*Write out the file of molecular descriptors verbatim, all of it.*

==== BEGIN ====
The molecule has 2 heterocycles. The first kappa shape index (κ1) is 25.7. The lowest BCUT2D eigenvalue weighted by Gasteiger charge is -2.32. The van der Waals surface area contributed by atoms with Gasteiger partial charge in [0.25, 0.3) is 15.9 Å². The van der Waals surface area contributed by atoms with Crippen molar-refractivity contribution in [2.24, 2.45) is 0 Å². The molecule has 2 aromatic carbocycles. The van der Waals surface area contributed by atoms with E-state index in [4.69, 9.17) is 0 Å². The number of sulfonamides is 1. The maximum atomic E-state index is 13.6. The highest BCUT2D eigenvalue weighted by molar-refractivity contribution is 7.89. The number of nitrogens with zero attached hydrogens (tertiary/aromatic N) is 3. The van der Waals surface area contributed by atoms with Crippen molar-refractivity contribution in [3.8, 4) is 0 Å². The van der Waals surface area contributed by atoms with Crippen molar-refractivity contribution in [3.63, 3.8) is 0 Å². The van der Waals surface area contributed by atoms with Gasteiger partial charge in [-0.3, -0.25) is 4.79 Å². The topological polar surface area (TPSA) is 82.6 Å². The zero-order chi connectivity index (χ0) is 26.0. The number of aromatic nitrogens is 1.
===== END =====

The molecule has 2 heterocycles. The first kappa shape index (κ1) is 25.7. The lowest BCUT2D eigenvalue weighted by Gasteiger charge is -2.32. The van der Waals surface area contributed by atoms with Gasteiger partial charge in [0.25, 0.3) is 15.9 Å². The van der Waals surface area contributed by atoms with Crippen molar-refractivity contribution in [2.24, 2.45) is 0 Å². The molecule has 2 aromatic carbocycles. The van der Waals surface area contributed by atoms with E-state index in [4.69, 9.17) is 0 Å². The number of sulfonamides is 1. The maximum atomic E-state index is 13.6. The highest BCUT2D eigenvalue weighted by molar-refractivity contribution is 7.89. The number of nitrogens with zero attached hydrogens (tertiary/aromatic N) is 3. The van der Waals surface area contributed by atoms with Crippen molar-refractivity contribution in [3.8, 4) is 0 Å². The van der Waals surface area contributed by atoms with Crippen molar-refractivity contribution in [3.63, 3.8) is 0 Å². The van der Waals surface area contributed by atoms with Gasteiger partial charge in [-0.3, -0.25) is 4.79 Å². The topological polar surface area (TPSA) is 82.6 Å². The zero-order chi connectivity index (χ0) is 26.0. The number of aromatic nitrogens is 1.